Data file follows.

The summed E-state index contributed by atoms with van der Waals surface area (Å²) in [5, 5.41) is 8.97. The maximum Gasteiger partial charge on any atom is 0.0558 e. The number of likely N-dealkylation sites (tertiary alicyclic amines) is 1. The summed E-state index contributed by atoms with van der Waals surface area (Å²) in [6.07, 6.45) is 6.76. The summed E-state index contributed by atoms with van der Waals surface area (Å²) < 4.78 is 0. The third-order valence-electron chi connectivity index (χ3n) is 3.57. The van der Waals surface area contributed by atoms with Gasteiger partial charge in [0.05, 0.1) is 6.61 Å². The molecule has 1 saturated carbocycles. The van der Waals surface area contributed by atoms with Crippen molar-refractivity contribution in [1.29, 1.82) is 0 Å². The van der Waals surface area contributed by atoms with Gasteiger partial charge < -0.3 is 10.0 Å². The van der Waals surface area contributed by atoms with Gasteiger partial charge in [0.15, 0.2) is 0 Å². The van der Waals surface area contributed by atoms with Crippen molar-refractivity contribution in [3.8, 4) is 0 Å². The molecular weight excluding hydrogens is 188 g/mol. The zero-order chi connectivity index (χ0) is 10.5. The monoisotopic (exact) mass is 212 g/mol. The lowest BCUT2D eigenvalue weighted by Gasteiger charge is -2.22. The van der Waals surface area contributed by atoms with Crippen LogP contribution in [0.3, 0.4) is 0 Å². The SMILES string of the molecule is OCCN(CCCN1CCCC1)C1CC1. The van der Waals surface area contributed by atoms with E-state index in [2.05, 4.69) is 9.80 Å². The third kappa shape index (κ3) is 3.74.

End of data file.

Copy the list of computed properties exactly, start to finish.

The summed E-state index contributed by atoms with van der Waals surface area (Å²) in [5, 5.41) is 8.97. The maximum Gasteiger partial charge on any atom is 0.0558 e. The number of likely N-dealkylation sites (tertiary alicyclic amines) is 1. The summed E-state index contributed by atoms with van der Waals surface area (Å²) in [6.07, 6.45) is 6.76. The summed E-state index contributed by atoms with van der Waals surface area (Å²) < 4.78 is 0. The third-order valence-electron chi connectivity index (χ3n) is 3.57. The van der Waals surface area contributed by atoms with Gasteiger partial charge in [0.05, 0.1) is 6.61 Å². The molecule has 1 saturated carbocycles. The van der Waals surface area contributed by atoms with Crippen molar-refractivity contribution in [1.29, 1.82) is 0 Å². The van der Waals surface area contributed by atoms with Gasteiger partial charge < -0.3 is 10.0 Å². The van der Waals surface area contributed by atoms with Gasteiger partial charge in [0.15, 0.2) is 0 Å². The van der Waals surface area contributed by atoms with Crippen molar-refractivity contribution in [3.8, 4) is 0 Å². The molecular weight excluding hydrogens is 188 g/mol. The zero-order chi connectivity index (χ0) is 10.5. The monoisotopic (exact) mass is 212 g/mol. The lowest BCUT2D eigenvalue weighted by Gasteiger charge is -2.22. The van der Waals surface area contributed by atoms with Crippen LogP contribution in [0.3, 0.4) is 0 Å². The SMILES string of the molecule is OCCN(CCCN1CCCC1)C1CC1. The van der Waals surface area contributed by atoms with E-state index in [2.05, 4.69) is 9.80 Å². The third kappa shape index (κ3) is 3.74.